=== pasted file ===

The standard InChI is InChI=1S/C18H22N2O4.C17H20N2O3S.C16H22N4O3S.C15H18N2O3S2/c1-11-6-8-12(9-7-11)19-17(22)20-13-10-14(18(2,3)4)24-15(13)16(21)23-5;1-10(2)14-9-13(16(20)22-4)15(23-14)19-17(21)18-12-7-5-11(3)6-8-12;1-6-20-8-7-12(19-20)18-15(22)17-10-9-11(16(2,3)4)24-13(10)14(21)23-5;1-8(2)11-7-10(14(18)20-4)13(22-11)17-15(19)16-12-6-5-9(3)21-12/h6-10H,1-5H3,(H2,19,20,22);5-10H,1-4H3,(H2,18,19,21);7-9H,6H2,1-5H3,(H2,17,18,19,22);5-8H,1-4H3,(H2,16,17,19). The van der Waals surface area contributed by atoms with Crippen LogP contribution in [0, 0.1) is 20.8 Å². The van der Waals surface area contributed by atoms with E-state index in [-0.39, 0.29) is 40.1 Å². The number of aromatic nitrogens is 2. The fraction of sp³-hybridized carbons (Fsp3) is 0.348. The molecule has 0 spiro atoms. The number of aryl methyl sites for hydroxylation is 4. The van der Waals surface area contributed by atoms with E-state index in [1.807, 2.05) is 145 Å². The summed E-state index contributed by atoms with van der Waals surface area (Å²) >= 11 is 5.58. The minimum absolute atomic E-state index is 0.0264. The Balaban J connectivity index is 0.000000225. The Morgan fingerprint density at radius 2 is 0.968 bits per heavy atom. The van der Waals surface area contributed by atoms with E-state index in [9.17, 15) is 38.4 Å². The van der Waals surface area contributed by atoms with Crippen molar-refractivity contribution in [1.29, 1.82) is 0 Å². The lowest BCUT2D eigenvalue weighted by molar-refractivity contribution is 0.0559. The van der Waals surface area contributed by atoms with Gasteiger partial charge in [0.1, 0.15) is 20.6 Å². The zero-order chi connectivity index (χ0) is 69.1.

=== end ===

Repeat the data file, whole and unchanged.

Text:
The standard InChI is InChI=1S/C18H22N2O4.C17H20N2O3S.C16H22N4O3S.C15H18N2O3S2/c1-11-6-8-12(9-7-11)19-17(22)20-13-10-14(18(2,3)4)24-15(13)16(21)23-5;1-10(2)14-9-13(16(20)22-4)15(23-14)19-17(21)18-12-7-5-11(3)6-8-12;1-6-20-8-7-12(19-20)18-15(22)17-10-9-11(16(2,3)4)24-13(10)14(21)23-5;1-8(2)11-7-10(14(18)20-4)13(22-11)17-15(19)16-12-6-5-9(3)21-12/h6-10H,1-5H3,(H2,19,20,22);5-10H,1-4H3,(H2,18,19,21);7-9H,6H2,1-5H3,(H2,17,18,19,22);5-8H,1-4H3,(H2,16,17,19). The van der Waals surface area contributed by atoms with Crippen LogP contribution in [0, 0.1) is 20.8 Å². The van der Waals surface area contributed by atoms with E-state index in [-0.39, 0.29) is 40.1 Å². The number of aromatic nitrogens is 2. The fraction of sp³-hybridized carbons (Fsp3) is 0.348. The molecule has 0 spiro atoms. The number of aryl methyl sites for hydroxylation is 4. The van der Waals surface area contributed by atoms with E-state index in [1.807, 2.05) is 145 Å². The summed E-state index contributed by atoms with van der Waals surface area (Å²) >= 11 is 5.58. The minimum absolute atomic E-state index is 0.0264. The Balaban J connectivity index is 0.000000225. The Morgan fingerprint density at radius 2 is 0.968 bits per heavy atom. The van der Waals surface area contributed by atoms with E-state index in [9.17, 15) is 38.4 Å². The van der Waals surface area contributed by atoms with Crippen molar-refractivity contribution in [1.29, 1.82) is 0 Å². The lowest BCUT2D eigenvalue weighted by molar-refractivity contribution is 0.0559. The van der Waals surface area contributed by atoms with Gasteiger partial charge in [0.1, 0.15) is 20.6 Å². The zero-order chi connectivity index (χ0) is 69.1.